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First week with my new 61 DLP. My wife and I love it! No rainbows or eye/headache issues.


It's all personal. take some folding chairs to the showroom and watch for an hour or two.
 

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Quote:
Originally posted by Asx
In reality refresh rate of colors is too high to cause eye fatigue. Most likely it's the size of the screen that's causing it. Coming from a moderate screen size to a big screen changes the way you watch TV. On regular size your eyes don't move much to hold the whole picture. On big wide HD screen you have to constantly (and subconcsiously) move the eyes to keep track of everything that's going on. It is also possible that after a while you get used to that movement, or maybe you get trained not to move your eyes that much.
Not so. I am very used to a large screen and get dizzy-head on smaller DLP screens. It is because my brain at some level perceives the strobed build-up of colors and thinks it means I am about to fall off some high place :). People are weird that way.
 

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Some of the comments about eye fatigue and headaches with single chip DLP displays completely ignore the facts and the real world observations. The simple fact is that these displays cause significant eye fatigue and headaches in a certain segment of the population. This phenomenon is due to the spinning color wheel. It is not due to contrast being too high, sitting too close to the TV, forgetting to blink or any of the other ridiculous explanations I have read on this forum. The fact is that a certain percentage of the population cannot watch this technology without getting adverse effects. I don't know what this percentage is, I suspect likely >5% and 2.5x screen widths away is not really realistic and completely eliminates any immersive effect you might have in the programming. To suggest that the eye fatigue is simply from sitting too close is ignorant. I sit 1.5x screen width from my 92" FP CRT projected screen and have never gotten a headache or eye fatigue. I have gone to the movie theater with huge screens and have not gotten eye fatigue. I also have never gotten a headache from an IMAX presentation. The Sammy DLP gives me a friggin headache and it irritates me when individuals imply its because the contrast is too high.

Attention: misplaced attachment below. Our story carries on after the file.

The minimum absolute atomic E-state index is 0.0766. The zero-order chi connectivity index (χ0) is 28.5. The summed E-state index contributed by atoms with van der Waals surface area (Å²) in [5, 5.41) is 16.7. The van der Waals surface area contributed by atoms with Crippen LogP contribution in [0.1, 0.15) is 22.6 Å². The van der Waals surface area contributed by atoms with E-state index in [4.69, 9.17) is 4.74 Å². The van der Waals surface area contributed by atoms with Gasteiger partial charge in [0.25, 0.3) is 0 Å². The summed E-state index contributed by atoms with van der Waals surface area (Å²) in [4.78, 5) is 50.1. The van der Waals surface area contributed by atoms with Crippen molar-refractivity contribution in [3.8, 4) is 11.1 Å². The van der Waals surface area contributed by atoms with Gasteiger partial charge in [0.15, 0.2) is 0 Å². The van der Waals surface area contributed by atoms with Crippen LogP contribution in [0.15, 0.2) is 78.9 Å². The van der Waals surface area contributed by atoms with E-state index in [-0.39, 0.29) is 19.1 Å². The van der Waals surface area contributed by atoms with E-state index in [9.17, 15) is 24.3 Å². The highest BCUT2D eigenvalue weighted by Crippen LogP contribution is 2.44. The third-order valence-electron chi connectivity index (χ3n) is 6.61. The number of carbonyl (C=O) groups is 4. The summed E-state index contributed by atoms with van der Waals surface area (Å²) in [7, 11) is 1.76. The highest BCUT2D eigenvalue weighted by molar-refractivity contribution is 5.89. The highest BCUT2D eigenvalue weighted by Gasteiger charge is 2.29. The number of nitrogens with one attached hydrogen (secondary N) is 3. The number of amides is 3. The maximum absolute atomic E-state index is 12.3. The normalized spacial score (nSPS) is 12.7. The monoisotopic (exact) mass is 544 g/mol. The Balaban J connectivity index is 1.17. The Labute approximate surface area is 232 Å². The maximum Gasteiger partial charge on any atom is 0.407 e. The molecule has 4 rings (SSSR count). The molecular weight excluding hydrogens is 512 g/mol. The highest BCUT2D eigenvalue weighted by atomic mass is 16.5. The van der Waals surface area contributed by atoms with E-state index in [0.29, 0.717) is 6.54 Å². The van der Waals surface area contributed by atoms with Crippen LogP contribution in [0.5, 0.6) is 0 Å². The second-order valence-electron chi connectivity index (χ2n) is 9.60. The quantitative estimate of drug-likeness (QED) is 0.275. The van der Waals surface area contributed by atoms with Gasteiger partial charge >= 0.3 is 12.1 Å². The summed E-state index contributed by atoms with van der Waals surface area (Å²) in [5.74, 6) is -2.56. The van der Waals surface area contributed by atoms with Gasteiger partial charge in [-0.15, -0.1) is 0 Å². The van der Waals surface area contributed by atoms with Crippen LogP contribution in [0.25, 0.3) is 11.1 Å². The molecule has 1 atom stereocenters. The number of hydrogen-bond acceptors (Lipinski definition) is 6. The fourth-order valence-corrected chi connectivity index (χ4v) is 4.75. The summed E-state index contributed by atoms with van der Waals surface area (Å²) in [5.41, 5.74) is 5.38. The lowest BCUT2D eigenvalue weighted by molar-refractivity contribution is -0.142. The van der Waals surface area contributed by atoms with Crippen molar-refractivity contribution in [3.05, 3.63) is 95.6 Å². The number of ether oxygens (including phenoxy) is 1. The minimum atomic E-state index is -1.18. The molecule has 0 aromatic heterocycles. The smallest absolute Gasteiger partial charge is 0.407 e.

The purpose of this forum is educational. A scientific method demands on an accurate tabulation of the facts and the data. The interpretation of this data can be subjective. All of the data I have read points to the spinning color wheel as the culprit behind eye fatigue and headaches in these display devices. Most people are not bothered by it and these DLP's make fine TV's. However, for some percentage of the population, no matter what you do to the contrast or viewing distance, these TV's are simply a terrible choice. The readers of this forum and the potential buyers of this display technology need to know this so they can make an informed buying decision. Burying one's head in the sand does not make the facts go away.


Rich